Agave is most commonly compared to honey and maple syrup. It tastes and feels a bit like both of these substances, but without complex undertones and aftertastes. The sweet flavor and syrupy consistency are where the similarity to those sweeteners end. Agave has a more mild flavor that will simply add sugary sweetness to your dish. Without any conflicting tastes, it won't complicate the food it has been added to, which is why it is such an effective replacement for sugar or honey.

How to cook with agave

It's most common to use the syrup or powder extracted from the agave plant as a sweetener to replace traditional table sugar. Any time you are replacing sugar with agave, it is important to use half the amount, because agave is more concentrated and sweeter.

Several parts of the agave plant are edible as well. The flowers and leaves of the agave plant may be roasted or boiled — the leaves have a "caramel-like" flavor, according to Inside Herb Gardens. When cooking the flowers, which Inside Herb Gardens says pair well with eggs, be sure to remove the pollen stems beforehand, as they have a bitter flavor.

Masa Americana describes how the leaves of the green maguey plant are traditionally used to make a dish called mixiote. The outer layer of the leaves is removed to create a translucent sheet, which is then wrapped around food and cooked in a barbecue or underground oven, similar to the French technique of cooking food in parchment paper. The leaves create a mild flavor and contain the food while cooking.

Where to buy agave

Whether you've never tried agave and want to use it for the first time or have loved using it as a sweetener for years, you're in luck because agave is widely available in the United States. It can be found in your local grocery store in the baking section with other sweeteners and sugar substitutes. It may also be in the natural foods section of the grocery store, the cocktail mix and ingredient section, or the condiment and seasoning aisle.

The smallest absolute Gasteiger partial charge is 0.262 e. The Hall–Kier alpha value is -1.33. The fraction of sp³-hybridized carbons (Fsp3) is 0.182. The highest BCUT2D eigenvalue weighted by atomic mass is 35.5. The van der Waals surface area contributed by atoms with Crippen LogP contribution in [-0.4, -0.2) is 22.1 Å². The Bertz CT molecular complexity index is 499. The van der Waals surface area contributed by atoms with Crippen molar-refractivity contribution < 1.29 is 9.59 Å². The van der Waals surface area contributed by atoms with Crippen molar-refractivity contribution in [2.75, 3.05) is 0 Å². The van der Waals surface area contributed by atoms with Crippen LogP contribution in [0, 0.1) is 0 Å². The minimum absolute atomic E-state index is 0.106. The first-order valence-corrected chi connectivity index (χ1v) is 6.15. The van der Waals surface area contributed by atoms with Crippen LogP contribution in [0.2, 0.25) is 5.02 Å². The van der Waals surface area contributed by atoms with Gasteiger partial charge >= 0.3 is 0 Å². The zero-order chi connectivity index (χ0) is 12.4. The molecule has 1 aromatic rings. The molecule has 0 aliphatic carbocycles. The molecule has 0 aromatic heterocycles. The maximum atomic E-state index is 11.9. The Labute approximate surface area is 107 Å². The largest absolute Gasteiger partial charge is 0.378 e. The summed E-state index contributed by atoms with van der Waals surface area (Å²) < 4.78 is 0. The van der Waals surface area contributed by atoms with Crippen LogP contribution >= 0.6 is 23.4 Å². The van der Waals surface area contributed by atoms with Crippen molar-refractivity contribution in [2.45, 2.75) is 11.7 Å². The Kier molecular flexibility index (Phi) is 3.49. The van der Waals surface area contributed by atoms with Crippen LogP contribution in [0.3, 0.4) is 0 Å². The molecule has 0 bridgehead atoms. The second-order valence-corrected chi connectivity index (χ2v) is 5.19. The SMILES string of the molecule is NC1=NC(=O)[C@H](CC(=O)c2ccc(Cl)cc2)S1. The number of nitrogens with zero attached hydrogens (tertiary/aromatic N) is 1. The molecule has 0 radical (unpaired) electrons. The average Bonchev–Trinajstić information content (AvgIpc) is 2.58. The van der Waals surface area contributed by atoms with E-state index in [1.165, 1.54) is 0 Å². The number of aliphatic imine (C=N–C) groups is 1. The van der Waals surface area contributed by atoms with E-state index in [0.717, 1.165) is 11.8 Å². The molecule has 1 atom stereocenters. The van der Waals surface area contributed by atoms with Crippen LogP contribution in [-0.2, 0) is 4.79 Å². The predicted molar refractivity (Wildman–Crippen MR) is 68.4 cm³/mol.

When buying agave syrup, you don't need to consider anything specific. It comes in a bottle that is ready to use to sweeten beverages and foods. Some American grocery stores even have an in-house brand of agave syrup.

Agave powder is a little less common than syrup, but will likely also be in the baking, natural foods, cocktail, or condiment section. If the store has agave powder, it's usually right next to the syrup on the shelf. If not, you can always order it online.

Nutritional information about agave

Agave is often touted as a healthy alternative to sugars, a great vegan substitute for honey, and a good sweetener for people with diabetes. This is all technically true, but with a few disclaimers.

The agave plant contains healthy fiber, including fructans that have benefits for glucose metabolism, body weight and fat mass development (via British Journal of Nutrition). However, Healthline notes these fuctans are changed into fructose in the nectar production process and not present in contemporary agave syrup.

Because agave is so much sweeter than sugar, less can be used to achieve the same level of sweetness. However, agave nectar is higher in calories than sugar. It is better for people with diabetes than normal sugar due to its low glycemic index, which means it won't raise your blood sugar as much as other sweeteners. Agave should still be consumed in moderation, as the high fructose levels in agave can lead to other problems and causes the liver to produce more dangerous triglycerides, per Healthline.

Overall, agave has some nutritional benefits when compared to regular sugar but it is still a fructose-filled sweetener that should be used in low amounts.

Agave's role in tequila production

Of course, we can't dive deep into the uses of agave without mentioning tequila. The alcoholic beverage is made by distilling and fermenting the liquid inside the blue agave plant. Tequila can only be produced in Mexico, with most of the agave cultivation and processing located in the state of Jalisco.

Masterclass notes that agave has been used to make fermented alcoholic beverages since the year 250, when the Aztecs made a non-distilled tequila-like beverage called pulque. Spanish colonizers modified the process and began making distilled tequila in the 1600s. The liquor has been popular ever since. 

The first step towards tequila is cultivating the plant, according to Masterclass. A tool called a coa is used to cut agave stalks away from the plant core. The piña, or core of the plant, is baked at a high temperature and then shredded by a traditional stone wheel or an industrial machine. This extracts the agave juice, or mosto. The mosto is held in large wooden barrels or steel tanks with yeast and water until it ferments into ethyl alcohol. This is then distilled into tequila, and aged to perfection.